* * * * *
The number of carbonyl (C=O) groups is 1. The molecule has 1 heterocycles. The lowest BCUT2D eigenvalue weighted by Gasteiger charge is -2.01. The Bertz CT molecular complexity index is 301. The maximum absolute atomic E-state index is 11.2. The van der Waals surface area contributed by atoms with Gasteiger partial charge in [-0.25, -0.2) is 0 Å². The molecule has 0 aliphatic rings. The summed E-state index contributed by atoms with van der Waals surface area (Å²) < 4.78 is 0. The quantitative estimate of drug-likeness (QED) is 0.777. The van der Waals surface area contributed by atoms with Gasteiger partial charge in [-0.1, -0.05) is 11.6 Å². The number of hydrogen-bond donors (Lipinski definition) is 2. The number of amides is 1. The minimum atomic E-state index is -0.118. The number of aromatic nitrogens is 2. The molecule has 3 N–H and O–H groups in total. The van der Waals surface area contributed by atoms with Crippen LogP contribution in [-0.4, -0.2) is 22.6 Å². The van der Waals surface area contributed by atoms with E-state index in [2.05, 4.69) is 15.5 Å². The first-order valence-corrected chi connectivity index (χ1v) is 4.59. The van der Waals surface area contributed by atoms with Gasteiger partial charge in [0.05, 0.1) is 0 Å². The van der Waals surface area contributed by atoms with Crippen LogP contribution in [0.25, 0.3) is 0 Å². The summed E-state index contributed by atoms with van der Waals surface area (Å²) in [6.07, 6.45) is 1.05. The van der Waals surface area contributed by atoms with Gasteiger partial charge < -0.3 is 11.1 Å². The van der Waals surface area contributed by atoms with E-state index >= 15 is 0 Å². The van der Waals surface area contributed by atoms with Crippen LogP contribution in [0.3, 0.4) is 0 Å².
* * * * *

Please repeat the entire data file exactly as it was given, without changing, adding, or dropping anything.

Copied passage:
The number of carbonyl (C=O) groups is 1. The molecule has 1 heterocycles. The lowest BCUT2D eigenvalue weighted by Gasteiger charge is -2.01. The Bertz CT molecular complexity index is 301. The maximum absolute atomic E-state index is 11.2. The van der Waals surface area contributed by atoms with Gasteiger partial charge in [-0.25, -0.2) is 0 Å². The molecule has 0 aliphatic rings. The summed E-state index contributed by atoms with van der Waals surface area (Å²) < 4.78 is 0. The quantitative estimate of drug-likeness (QED) is 0.777. The van der Waals surface area contributed by atoms with Gasteiger partial charge in [-0.1, -0.05) is 11.6 Å². The number of hydrogen-bond donors (Lipinski definition) is 2. The number of amides is 1. The minimum atomic E-state index is -0.118. The number of aromatic nitrogens is 2. The molecule has 3 N–H and O–H groups in total. The van der Waals surface area contributed by atoms with Crippen LogP contribution in [-0.4, -0.2) is 22.6 Å². The van der Waals surface area contributed by atoms with E-state index in [2.05, 4.69) is 15.5 Å². The first-order valence-corrected chi connectivity index (χ1v) is 4.59. The van der Waals surface area contributed by atoms with Gasteiger partial charge in [0.05, 0.1) is 0 Å². The van der Waals surface area contributed by atoms with Crippen LogP contribution in [0.25, 0.3) is 0 Å². The summed E-state index contributed by atoms with van der Waals surface area (Å²) in [6.07, 6.45) is 1.05. The van der Waals surface area contributed by atoms with Gasteiger partial charge < -0.3 is 11.1 Å². The van der Waals surface area contributed by atoms with E-state index >= 15 is 0 Å². The van der Waals surface area contributed by atoms with Crippen LogP contribution in [0.3, 0.4) is 0 Å².